Trauma Among Foster Kids Leads To Health Issues In Later Life

People who experience trauma and end up in foster care are more likely to suffer from chronic health conditions later in life, according to a new study.

Researcher Keri Vartanian, with the Providence Center for Outcomes Research and Education, said the fact that foster kids experience trauma isn’t surprising.

“What we found surprising was the extreme prevalence of trauma in this population," she said. "Every single measure of adversity that we looked at in childhood was significantly more prevalent in the foster care population.”

Vartanian's study found half of the kids who were in foster care at some point reported physical, verbal or sexual abuse. They also reported being far from prepared to live on their own afterwards.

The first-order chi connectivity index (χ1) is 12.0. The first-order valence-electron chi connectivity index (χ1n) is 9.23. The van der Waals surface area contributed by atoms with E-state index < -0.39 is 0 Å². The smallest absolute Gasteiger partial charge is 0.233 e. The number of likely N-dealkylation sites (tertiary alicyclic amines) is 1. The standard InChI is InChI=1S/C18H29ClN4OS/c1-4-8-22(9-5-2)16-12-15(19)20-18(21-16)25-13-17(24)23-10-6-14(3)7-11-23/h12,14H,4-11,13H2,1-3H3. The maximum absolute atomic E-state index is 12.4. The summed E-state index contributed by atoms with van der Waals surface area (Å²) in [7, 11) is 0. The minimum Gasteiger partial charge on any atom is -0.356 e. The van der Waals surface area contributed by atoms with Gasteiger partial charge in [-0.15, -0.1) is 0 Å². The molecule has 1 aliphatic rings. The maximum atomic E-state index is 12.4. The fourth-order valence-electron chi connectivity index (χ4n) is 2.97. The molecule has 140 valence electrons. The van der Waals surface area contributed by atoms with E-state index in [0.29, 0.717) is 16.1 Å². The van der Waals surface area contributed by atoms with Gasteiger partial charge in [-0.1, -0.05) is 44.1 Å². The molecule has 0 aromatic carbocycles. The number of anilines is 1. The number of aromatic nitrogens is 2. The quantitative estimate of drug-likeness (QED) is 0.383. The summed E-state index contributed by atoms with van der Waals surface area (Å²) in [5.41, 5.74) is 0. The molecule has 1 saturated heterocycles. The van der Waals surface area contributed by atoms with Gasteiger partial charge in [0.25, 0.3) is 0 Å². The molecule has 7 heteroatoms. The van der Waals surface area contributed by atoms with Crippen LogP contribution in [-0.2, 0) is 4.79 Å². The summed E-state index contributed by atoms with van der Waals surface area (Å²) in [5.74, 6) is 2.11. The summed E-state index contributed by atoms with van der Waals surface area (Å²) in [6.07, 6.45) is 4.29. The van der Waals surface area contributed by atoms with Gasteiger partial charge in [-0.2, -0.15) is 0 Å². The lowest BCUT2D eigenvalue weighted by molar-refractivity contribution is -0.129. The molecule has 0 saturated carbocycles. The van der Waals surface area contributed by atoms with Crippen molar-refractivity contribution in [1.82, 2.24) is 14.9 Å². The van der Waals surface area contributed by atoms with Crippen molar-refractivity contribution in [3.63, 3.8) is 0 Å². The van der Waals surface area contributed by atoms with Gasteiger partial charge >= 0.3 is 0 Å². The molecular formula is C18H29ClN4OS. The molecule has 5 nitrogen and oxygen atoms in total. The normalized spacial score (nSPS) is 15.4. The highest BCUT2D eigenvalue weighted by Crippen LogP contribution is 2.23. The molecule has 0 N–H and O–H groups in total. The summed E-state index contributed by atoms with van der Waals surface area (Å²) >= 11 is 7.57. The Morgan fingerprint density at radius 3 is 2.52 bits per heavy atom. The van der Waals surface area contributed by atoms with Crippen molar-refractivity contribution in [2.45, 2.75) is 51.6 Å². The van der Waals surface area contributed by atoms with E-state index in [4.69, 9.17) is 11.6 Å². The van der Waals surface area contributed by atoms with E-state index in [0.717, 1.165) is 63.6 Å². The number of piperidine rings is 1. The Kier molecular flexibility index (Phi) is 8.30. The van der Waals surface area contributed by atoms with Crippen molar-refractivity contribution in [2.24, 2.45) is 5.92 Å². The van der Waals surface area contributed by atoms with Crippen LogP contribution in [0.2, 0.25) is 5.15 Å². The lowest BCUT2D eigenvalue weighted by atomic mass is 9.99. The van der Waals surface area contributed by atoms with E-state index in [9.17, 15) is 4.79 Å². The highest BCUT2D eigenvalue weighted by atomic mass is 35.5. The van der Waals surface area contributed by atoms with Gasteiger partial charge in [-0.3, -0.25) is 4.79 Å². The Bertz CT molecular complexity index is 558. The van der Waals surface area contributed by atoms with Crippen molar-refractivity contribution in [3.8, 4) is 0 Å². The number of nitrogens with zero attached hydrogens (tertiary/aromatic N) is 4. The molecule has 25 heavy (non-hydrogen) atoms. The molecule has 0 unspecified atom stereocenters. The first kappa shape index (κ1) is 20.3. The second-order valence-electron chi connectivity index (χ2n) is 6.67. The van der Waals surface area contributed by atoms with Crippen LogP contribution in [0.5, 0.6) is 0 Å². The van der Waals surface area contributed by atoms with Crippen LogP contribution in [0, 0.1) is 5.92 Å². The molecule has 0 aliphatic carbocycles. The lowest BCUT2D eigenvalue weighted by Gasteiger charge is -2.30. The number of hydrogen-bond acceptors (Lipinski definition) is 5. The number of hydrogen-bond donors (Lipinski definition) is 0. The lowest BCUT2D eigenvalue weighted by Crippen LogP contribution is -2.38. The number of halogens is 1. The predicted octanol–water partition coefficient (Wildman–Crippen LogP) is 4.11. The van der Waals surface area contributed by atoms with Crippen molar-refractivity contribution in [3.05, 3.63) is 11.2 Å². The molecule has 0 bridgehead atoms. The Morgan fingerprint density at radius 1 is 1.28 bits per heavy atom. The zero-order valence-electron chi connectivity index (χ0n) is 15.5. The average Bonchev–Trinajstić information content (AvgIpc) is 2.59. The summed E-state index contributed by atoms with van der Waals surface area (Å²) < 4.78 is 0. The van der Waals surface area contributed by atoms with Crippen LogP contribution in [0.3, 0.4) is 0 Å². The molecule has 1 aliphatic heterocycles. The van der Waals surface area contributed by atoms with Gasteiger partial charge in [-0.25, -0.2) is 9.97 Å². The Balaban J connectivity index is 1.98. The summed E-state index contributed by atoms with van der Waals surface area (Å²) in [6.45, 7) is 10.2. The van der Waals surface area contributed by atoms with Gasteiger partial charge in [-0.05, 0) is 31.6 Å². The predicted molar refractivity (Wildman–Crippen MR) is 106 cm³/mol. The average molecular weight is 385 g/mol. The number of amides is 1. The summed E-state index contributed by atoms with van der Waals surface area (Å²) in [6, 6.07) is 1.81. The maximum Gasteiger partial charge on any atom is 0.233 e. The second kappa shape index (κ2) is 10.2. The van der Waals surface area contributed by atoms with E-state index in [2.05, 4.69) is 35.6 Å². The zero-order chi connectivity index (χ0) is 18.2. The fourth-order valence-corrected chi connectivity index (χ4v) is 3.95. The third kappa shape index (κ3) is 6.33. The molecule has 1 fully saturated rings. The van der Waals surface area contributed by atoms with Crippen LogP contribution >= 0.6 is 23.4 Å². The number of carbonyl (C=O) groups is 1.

The study also found they were more likely to experience poor physical health, mental illness, food insecurity and housing problems.

A spokeswoman with Oregon's Child Welfare office said the report does not include date from children currently in foster care, so it wouldn’t be appropriate to comment.

The Portland area coordinated care organization Health Share commissioned the report, saying it’s trying to improve care for people who’ve been through the foster care system.

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